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Towards a quiet transformation

September 27, 2010


DESPITE widespread cynicism in national politics and governance, the country has been quietly transforming, paving the way for a higher and more equitable economic development.

People in the remote areas who have never even been to a bank are receiving and transmitting money on their cell phones. About 10,000 SIM accounts facilitate the mobile cash transfer product.

The gradual picking up of mobile commerce (cell phone density crossed 100 million mark in 2010) can be seen as an indicator of a slow but persistent change in the mindset and lifestyle of the people, striving hard to break out of the cycle of deprivation. The facility is particularly useful for families dependent on income of a member working away from home.

The widespread internal migration because of uneven development in cities and countryside is leading to labour market readjustments.

In ten bigger cities, a significant number of workers remit their income to families back home on a regular basis. In the absence of universal banking network, people hailing from restive upcountry or remote areas sometimes have to travel back and forth to deliver funds to their dependents.

Businesses also incur additional cost to make financial settlements at distant sale points.

The introduction of mobile banking has brought a dependable option for immigrant workers and businesses, facilitating other payments as well.

Mobile commerce is a cell phone based cash transfer system. It is a kind of branchless banking where the account is linked to the SIM of a cell phone. The product is said to be time-efficient and cost-effective.

The first mobile commerce service ‘Easypaisa’ was introduced by a leading cell phone company, Telenor Pakistan (a subsidiary of Telenor Norway) in collaboration with Tameer Bank in October 2009. Other major cell phone operators-- Mobilink, China Mobile’s Zong, Warid and Ufone-- reached over phone confirmed that they would also be launching similar products in the near future.

Roar Bjaerum, Vice President Financial Services, Telenor Pakistan, termed the initiative a success. “Easypaisa’ has very quickly gained popularity among all segments of the society. Over Rs8 billion has been moved through more than five million transactions in its first year of operation.”

“Considering that only 12 per cent of the country’s population has access to banking services, ‘Easypaisa’ is helping to bring financial services to the un-banked. Our product development team is exploring new services and solutions to meet the growing needs of ‘Easypaisa’ users. Areas of interest to us include corporate payment solutions and insurance among others,” he said.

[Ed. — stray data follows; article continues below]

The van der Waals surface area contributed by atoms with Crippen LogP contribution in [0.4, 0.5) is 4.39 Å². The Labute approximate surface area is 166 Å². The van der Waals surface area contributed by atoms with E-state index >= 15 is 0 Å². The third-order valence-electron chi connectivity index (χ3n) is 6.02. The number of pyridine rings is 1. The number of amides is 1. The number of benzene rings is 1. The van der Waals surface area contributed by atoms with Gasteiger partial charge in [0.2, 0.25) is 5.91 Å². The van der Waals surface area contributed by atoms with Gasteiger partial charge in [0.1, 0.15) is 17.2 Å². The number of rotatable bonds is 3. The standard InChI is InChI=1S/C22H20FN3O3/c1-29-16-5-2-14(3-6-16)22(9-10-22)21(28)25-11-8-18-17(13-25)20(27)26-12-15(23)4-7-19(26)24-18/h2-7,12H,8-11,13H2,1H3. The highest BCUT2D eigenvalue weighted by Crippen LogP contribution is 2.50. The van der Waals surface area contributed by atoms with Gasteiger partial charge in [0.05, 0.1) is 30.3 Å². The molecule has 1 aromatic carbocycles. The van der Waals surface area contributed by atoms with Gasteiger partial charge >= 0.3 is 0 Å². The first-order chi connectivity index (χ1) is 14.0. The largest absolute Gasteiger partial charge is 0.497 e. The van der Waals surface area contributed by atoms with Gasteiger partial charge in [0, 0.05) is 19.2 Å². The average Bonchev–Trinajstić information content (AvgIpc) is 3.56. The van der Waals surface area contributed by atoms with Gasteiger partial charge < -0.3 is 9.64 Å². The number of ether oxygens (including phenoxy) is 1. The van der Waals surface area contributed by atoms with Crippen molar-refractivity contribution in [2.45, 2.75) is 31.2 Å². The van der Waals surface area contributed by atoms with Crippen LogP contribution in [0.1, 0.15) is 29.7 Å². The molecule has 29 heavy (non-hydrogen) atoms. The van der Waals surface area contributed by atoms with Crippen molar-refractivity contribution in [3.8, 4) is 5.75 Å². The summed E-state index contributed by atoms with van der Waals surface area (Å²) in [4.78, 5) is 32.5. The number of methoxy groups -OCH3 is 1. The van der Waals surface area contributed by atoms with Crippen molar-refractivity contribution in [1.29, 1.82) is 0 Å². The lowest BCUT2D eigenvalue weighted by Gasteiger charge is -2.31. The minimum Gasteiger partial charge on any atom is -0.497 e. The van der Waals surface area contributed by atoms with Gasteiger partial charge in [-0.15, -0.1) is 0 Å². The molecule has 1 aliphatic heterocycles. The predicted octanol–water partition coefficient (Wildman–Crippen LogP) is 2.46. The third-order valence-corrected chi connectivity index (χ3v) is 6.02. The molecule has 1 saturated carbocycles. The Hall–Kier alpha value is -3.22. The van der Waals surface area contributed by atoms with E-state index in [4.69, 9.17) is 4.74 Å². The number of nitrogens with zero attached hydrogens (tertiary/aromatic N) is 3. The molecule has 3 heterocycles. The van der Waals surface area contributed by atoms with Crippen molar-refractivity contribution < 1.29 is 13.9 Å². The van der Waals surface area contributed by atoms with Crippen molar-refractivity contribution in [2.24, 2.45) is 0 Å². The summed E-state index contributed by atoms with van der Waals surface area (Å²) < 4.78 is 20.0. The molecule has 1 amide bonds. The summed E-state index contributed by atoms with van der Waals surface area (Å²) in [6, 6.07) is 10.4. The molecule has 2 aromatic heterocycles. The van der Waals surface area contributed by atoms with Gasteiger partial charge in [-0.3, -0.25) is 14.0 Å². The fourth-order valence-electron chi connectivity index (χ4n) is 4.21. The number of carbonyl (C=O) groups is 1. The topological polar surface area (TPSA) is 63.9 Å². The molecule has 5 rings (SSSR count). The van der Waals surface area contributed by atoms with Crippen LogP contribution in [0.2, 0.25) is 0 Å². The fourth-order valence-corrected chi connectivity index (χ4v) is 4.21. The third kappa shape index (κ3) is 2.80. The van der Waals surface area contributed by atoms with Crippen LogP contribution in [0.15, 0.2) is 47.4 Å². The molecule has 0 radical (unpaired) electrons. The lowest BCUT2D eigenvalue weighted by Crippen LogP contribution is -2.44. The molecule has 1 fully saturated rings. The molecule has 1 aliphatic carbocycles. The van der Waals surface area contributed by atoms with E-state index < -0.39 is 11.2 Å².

The company says, currently one million transactions are carried out in a month with total approximate value of Rs1.7 billion. There are 10,000 outlets across the country in addition to 3,000 ATM machines used for withdrawals. The product can be used for money transfers for domestic remittances, international home transfers, bill payments, donations, etc.

“Mobile commerce is a huge challenge and a great opportunity in Pakistan where a large proportion of the population does not have bank accounts. In order to address this need, ZONG intends to launch mobile commerce services within a short span of time”, Salman Wassay, Head of Marketing Zong, said in his mailed remark.

“We have to make a clear demarcation in mobile commerce between mobile banking and non-banking services such as utility payments, point of sale payments, etc. It will take time to evolve because end user has to be comfortable with technology; so education is required. We have Bank Alfalah as a sister concern and we are working on platforms that serve these products,” Munir Farooqui, Warid CEO, mailed his comment on the subject.

A senior cell phone company official said Pakistan is a land of opportunity as compared to the saturated western markets. It is no accident that despite multifarious challenges several hundred foreign companies have their presence here and many are expanding their operations”, he added.

How this innovative product compares with similar products in other developing nations? The international media noted the development, compared it with M-paisa in Kenya and a Grameen Bank project in Bangladesh. They found Pakistan’s version better. According to CNN, “The EasyPaisa model is much more sexier than Mpaisa model”.

“Cost-effective, timely flow of money within an economy is imperative for achieving competitiveness and higher productivity levels. The tools that facilitate the process not only serve the needs of people, they directly contribute to growth and development”, observed an economist.